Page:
In the meantime, when looking for potential sponsorship, do go for those telecom giants like Vodafone, O2 etc - but give Orange a miss, it would never work.

Sources: Various, including Affari Italiani, Mariantic, TempusVitae, Tuttosport, Luna Rossa e Dintorni, amongst others.

Thursday, 30 August 2007

33rd America's Cup - Hopes Fade As Feelings Sour and Tension Mounts

For those not inclined to celebrate victory by Judge & Jury, recent events surrounding the formulation of the 33rd America's Cup must be met with an unhealthy degree of despair.

While forums on the topic are awash with pseudo-legal argument, claim and counter-claim, the true protagonists appear to have done little in the past week to resolve the dispute itself, despite much activity:

  • Weds, 22/8/07 GGYC publish release detailing their court filing on 11/7/07. Here
  • Thurs, 23/8/07 ACM publish release criticising GGYC for its actions. Here
  • Thurs, 23/8/07 Alinghi's website publishes 33rd Protocol timeline. Here
  • Fri, 24/8/07 BYM interview: ACM's Michael Hodara strikes conciliatory tone. Here
  • Fri, 24/8/07 RTL publish 'defensive' interview with ACM's Michel Hodara. Here
  • Tues, 28/8/07 ACM publish Arbitration/Litigation status (up to 24/8/07). Here
  • Thurs, 30/8/07 GGYC publish court papers relating to their case against SNG. Here
Also on Thurs, 30/8/07:
  • Stuart Alexander's excellent BOOTSNBOATS recounts Team Alinghi's call for BMW Oracle Racing's Tom Ehman to step down as chairman of the jury for the Rolex Farr 40 World Championships in Copenhagen. Despite Alinghi's claim of conflicting interests, Ehman did not acquiesce to their demands.
  • Switzerland's Le Temps carried the responses of both Brad Butterworth (of Alinghi) and Russell Coutts (of BMW Oracle Racing) to the same interview questions concerning the row. Butterworth, in particular, appears almost emotional in his responses. Hopefully the story will be syndicated to an English-language outlet in due course - the link above is to the French story.
In all, the past few days have seen the tension ratcheted up a good few notches, and the possibility of an amicable & face saving solution agreeable to both parties seems further off than it ever has.

The 33rd Protocol's Arbitration Panel may have a surprise or two up its sleeve, but on the basis of the recent conduct of all concerned, it would be easy to doubt the value to the situation of a construct itself generated under the disputed protocol. It is likely that the next concrete developments will surround the hearing at the New York Supreme Court on Monday 10th September 2007, at which time we might discover if Justice Herman Cahn rules there is a case to be heard, in which case the time scales involved broaden out substantially.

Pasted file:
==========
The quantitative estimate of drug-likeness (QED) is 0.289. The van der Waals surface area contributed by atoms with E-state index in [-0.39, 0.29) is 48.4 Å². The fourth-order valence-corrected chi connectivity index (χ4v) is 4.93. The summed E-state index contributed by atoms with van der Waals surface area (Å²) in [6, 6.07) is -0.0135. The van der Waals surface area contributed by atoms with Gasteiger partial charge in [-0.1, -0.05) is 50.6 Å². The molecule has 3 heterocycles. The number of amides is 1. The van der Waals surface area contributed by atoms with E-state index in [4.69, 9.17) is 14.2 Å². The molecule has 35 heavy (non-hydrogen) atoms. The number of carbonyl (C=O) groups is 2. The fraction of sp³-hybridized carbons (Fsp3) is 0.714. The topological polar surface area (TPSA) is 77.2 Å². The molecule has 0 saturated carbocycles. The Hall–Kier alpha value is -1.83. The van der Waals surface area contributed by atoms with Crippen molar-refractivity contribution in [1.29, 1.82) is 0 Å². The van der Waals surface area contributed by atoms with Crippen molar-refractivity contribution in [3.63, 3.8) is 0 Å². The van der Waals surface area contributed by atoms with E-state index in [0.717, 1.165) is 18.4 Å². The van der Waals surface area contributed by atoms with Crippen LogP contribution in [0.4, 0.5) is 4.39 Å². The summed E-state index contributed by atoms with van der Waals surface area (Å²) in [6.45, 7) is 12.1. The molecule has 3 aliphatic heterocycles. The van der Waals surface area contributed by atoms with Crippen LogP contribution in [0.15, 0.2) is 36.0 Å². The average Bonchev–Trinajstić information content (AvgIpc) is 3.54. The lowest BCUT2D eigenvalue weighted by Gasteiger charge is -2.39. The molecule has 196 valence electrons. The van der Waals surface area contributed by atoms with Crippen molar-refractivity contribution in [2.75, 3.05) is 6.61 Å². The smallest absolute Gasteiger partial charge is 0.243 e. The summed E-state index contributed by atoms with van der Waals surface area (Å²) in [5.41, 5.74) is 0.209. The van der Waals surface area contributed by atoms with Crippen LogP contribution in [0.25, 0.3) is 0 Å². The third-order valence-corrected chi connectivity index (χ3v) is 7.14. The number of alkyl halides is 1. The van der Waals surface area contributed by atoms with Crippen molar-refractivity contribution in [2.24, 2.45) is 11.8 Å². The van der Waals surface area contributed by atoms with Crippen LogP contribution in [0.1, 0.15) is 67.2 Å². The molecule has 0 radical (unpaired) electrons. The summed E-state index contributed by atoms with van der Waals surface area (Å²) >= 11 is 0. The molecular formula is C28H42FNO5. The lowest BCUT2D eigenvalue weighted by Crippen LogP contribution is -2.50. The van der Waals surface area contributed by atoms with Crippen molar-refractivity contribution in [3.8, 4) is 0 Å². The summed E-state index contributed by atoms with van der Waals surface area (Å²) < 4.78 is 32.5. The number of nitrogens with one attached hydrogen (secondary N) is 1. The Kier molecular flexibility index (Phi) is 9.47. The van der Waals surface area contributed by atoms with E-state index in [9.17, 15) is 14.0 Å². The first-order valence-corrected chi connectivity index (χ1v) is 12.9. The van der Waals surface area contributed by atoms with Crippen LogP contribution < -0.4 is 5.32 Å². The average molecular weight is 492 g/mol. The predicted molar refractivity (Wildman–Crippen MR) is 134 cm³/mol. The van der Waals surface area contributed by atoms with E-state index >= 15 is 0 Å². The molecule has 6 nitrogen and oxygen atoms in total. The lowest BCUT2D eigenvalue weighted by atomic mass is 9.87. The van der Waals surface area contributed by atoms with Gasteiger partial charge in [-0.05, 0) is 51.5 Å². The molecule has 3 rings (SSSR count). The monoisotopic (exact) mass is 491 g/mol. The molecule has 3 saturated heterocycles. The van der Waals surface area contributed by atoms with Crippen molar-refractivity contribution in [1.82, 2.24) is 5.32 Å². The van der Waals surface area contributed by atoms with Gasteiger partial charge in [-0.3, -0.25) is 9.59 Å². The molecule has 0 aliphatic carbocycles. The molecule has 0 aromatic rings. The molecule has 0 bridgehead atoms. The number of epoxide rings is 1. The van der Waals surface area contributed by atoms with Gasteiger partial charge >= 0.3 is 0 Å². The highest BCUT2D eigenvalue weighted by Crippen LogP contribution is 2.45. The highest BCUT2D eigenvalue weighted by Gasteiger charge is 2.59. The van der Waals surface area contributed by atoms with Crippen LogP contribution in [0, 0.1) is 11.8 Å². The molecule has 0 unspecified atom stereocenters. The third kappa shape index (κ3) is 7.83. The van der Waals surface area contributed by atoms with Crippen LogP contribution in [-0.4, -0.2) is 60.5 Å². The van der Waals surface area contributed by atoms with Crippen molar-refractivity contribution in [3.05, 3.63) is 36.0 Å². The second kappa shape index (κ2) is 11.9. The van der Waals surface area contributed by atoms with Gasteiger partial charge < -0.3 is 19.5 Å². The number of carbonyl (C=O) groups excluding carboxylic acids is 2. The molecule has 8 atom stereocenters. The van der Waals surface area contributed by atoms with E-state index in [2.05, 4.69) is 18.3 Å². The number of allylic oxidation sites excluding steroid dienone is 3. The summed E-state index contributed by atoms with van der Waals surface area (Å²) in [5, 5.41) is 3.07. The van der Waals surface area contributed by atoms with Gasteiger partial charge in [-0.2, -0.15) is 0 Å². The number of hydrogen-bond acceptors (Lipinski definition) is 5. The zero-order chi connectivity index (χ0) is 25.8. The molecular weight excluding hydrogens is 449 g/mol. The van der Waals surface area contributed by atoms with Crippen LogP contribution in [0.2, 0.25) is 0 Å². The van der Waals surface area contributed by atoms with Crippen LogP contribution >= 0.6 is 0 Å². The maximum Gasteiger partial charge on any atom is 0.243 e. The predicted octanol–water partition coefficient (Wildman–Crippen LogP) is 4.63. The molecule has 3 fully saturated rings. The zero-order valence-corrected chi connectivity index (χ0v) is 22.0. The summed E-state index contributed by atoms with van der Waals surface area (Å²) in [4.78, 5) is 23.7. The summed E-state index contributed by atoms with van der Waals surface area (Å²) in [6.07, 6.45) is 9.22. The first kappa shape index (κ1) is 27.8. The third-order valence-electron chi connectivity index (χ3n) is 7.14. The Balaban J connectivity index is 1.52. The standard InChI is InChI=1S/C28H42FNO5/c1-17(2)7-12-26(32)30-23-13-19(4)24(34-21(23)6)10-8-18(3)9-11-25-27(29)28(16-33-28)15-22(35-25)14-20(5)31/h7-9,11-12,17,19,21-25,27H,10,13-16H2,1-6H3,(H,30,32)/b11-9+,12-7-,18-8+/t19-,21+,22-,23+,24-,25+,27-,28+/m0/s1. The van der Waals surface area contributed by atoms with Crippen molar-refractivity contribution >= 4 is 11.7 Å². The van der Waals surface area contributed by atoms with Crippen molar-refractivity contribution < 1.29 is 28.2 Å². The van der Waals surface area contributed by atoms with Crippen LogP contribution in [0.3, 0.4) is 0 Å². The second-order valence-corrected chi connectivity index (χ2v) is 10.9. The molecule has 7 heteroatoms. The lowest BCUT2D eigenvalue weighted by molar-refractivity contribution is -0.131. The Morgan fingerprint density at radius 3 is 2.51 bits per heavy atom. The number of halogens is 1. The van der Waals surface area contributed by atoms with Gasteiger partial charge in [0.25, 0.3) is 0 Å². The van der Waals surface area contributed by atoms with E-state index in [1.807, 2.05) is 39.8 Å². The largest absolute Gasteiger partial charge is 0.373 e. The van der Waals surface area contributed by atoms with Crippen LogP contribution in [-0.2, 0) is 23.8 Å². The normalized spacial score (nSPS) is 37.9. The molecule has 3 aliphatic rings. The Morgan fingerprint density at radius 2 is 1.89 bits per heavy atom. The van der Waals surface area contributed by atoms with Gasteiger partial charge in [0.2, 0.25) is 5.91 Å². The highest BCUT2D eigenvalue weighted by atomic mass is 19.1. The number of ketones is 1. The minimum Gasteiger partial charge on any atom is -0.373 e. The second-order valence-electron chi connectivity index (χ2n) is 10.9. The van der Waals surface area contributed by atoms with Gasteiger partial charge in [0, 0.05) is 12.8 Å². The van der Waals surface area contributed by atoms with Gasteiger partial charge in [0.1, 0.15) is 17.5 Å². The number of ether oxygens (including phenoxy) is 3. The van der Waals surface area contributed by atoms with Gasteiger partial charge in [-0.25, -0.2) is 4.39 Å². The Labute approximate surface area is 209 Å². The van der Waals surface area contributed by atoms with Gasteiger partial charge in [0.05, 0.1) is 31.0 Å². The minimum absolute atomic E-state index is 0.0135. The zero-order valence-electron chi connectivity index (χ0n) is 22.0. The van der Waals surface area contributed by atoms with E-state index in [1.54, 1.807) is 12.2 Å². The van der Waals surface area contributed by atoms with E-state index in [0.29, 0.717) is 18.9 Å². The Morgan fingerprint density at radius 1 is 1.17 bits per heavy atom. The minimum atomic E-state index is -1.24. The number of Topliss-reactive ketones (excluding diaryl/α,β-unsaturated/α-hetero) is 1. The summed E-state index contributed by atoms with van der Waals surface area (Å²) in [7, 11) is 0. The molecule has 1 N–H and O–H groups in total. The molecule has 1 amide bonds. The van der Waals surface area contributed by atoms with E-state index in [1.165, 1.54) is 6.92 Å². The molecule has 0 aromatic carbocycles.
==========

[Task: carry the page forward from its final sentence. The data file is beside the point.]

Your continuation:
For a trophy recently won by just a single second, the current gulf between defender and next defence appears almost geological in scale.

Golden Gate Yacht Club Reveals Case Against Société Nautique de Genève

In fresh documentation made available on their website, Golden Gate Yacht Club (GGYC) have revealed the specifics of their case against Société Nautique de Genève (SNG).

The comprehensive documents make quite a case against the 33rd Protocol and the actions of SNG & Club Náutico Español de Vela (CNEV). One aspect noted SNG's alleged scheme to avoid adjudication by the New York Supreme Court by resigning its role as defender in a timescale preventing all but the previous cup holder from becoming defender, in which case Emirates Team New Zealand would become defender and would then elect SNG as Challenger Of Record (source: GGYC Memorandum of law, Section IV, C, Page 18).

The comprehensive documentation may be downloaded from GGYC's website and read via the following links:

Affidavit of Thomas F. Ehman, Jr. August 22, 2007

GGYC Memorandum of Law August 22, 2007

Tuesday, 28 August 2007

ACM publishes 33rd Protocol 'Story To Date'

Following much criticism of little or no public recognition of the case being brought against it, the last week has seen much quoted from ACM, and now the organisation has published its take on the situation to date.

The statement in full (which can be viewed on the official ACM website here):

33rd America's Cup

Golden Gate Yacht Club v. Société Nautique de Genève: Arbitration/Litigation status (as of 24 August 2007) 28-08-2007

In order to keep our readers up to date with news of the dispute playing out in the New York court between the Golden Gate Yacht Club and the Société Nautique de Genève, we have drawn out a simple timeline and explanation which explains the steps that have been taken and the ones to come.

The dispute between SNG and GGYC is now proceeding on three paths: (i) the arbitration before the arbitration panel under the 33rd Protocol, (ii) the complaint filed by GGYC in NY court, and (iii) the motion filed by GGYC in NY court.

- SNG, CNEV, ACM and Royal Thames have made submissions to the Arbitration Panel.
- GGYC was invited to participate in the arbitration but refused.